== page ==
When your loved one has dementia.

Mother and Daughter holding hands

You look, but you cannot see. You listen, but you cannot hear. You follow, but you do not understand. 
You do not know me, but I know you. I will remember for both of us. I will sit with you, I will hold your hand. I do not judge, I only love.
I am your daughter, you are my mum

As a family we knew mum's memory was failing her many years before her diagnosis. For a while we laughed it off, next we buried our heads in the sand, then we became frustrated with trying to convince her to seek a diagnosis. None of wanted to face it. She was becoming very forgetful. Mixing us up with other family members. Wandering from the house because she didn’t know where she was. Frightened of the strange man in her house (dad). Going from the bedroom to the bathroom and getting ‘lost’. Random items being put away in completely the wrong place. Putting the washing machine on with nothing in or non washable items. Switching the cooker or stove on and walking away. Heating empty pans.

It was almost impossible to get her to see a doctor as she was adamant there was nothing wrong with her and in fact we were all trying to have her ‘commitied’. By the time dad did get her to see a doctor she was at a moderate to severe level when she received her diagnosis, so although she started on medication the decline was and has continued to be very rapid and in the space of a year she was placed into a care home, can no long speak beyond mutters or write and walking is becoming more challenging every day.

There was very little support post diagnosis. Although the Alzheimers society had been excellent via the phone, there are no services in the rural area that my parents lived. We were however able to secure the volunteer services of a befriender that lived locally that provided 2 hours a week care to give dad a break.
One bonus to rural village life, friends and neighbours help care and support you. There is much more a sense of community in rural areas, there are little or no services. No support groups. You have to travel a long way to access GP and other medical appointments.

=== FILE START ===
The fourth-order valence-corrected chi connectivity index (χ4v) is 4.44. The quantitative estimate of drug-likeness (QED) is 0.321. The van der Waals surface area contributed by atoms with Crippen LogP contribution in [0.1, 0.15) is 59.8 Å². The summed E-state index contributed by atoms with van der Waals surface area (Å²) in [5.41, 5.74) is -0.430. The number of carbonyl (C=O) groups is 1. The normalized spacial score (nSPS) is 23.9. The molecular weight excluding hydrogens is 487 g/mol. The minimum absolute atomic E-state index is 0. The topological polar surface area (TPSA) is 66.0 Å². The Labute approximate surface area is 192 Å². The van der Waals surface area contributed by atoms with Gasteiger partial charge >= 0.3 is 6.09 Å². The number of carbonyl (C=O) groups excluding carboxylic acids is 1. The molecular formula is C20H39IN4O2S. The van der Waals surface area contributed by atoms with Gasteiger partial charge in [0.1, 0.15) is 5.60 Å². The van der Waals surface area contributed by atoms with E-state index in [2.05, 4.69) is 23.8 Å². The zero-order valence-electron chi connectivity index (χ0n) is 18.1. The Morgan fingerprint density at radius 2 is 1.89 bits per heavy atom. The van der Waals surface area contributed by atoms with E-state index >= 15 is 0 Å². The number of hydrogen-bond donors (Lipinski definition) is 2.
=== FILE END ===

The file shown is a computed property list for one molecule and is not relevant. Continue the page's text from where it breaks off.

Mum has now been in her care home for just over a year. She has so far received amazing care and it helps us to know she is well looked after and safe. It is a cruel and heartbreaking disease, more so on the family that has to grieve at losing their loved one when they are still very much alive. No two families deal with it the same way. There is no right way, only what ever works for your family to get through the darkest of days.
The Alzheimer's society has some very interesting videos, explaining what dementia is. Please do get in contact if you need any further advice or guidance on this topic. 


  1. I honestly believe that nobody can really understand unless they have experienced it.

    1. I agree. It is like many situations in life and nor would we wish anyone else to have to go through them. I hope by raising awareness though others can appreciate and try to understand.

  2. You are all copying so well. You have a strong, supportive family.

    1. Thank you. It is so important to have a strong support network of family and friends. Mum is well cared for.


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